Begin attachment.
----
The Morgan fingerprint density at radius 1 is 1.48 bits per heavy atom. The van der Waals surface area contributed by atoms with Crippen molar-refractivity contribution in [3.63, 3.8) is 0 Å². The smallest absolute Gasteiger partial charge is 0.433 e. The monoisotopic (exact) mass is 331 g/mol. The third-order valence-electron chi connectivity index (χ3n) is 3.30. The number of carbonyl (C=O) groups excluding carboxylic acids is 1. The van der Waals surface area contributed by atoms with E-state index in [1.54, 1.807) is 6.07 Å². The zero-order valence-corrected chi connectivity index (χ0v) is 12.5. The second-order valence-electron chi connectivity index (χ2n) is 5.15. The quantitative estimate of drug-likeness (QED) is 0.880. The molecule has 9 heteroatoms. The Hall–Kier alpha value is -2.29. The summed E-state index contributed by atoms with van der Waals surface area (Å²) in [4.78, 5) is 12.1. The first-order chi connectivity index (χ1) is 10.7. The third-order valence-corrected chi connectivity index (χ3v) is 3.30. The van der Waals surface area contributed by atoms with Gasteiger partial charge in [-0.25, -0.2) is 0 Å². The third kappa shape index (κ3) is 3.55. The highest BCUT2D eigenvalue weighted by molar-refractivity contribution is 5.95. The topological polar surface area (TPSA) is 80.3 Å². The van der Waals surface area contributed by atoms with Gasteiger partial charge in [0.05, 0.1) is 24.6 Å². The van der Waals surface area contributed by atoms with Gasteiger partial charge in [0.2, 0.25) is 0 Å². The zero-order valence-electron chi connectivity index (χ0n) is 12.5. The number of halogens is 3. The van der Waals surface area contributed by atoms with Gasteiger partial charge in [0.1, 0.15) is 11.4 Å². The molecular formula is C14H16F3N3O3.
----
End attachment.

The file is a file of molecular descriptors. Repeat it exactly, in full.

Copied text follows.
The Morgan fingerprint density at radius 1 is 1.48 bits per heavy atom. The van der Waals surface area contributed by atoms with Crippen molar-refractivity contribution in [3.63, 3.8) is 0 Å². The smallest absolute Gasteiger partial charge is 0.433 e. The monoisotopic (exact) mass is 331 g/mol. The third-order valence-electron chi connectivity index (χ3n) is 3.30. The number of carbonyl (C=O) groups excluding carboxylic acids is 1. The van der Waals surface area contributed by atoms with E-state index in [1.54, 1.807) is 6.07 Å². The zero-order valence-corrected chi connectivity index (χ0v) is 12.5. The second-order valence-electron chi connectivity index (χ2n) is 5.15. The quantitative estimate of drug-likeness (QED) is 0.880. The molecule has 9 heteroatoms. The Hall–Kier alpha value is -2.29. The summed E-state index contributed by atoms with van der Waals surface area (Å²) in [4.78, 5) is 12.1. The first-order chi connectivity index (χ1) is 10.7. The third-order valence-corrected chi connectivity index (χ3v) is 3.30. The van der Waals surface area contributed by atoms with Gasteiger partial charge in [-0.25, -0.2) is 0 Å². The third kappa shape index (κ3) is 3.55. The highest BCUT2D eigenvalue weighted by molar-refractivity contribution is 5.95. The topological polar surface area (TPSA) is 80.3 Å². The van der Waals surface area contributed by atoms with Gasteiger partial charge in [0.05, 0.1) is 24.6 Å². The van der Waals surface area contributed by atoms with Gasteiger partial charge in [0.2, 0.25) is 0 Å². The zero-order valence-electron chi connectivity index (χ0n) is 12.5. The number of halogens is 3. The van der Waals surface area contributed by atoms with Gasteiger partial charge in [0.1, 0.15) is 11.4 Å². The molecular formula is C14H16F3N3O3.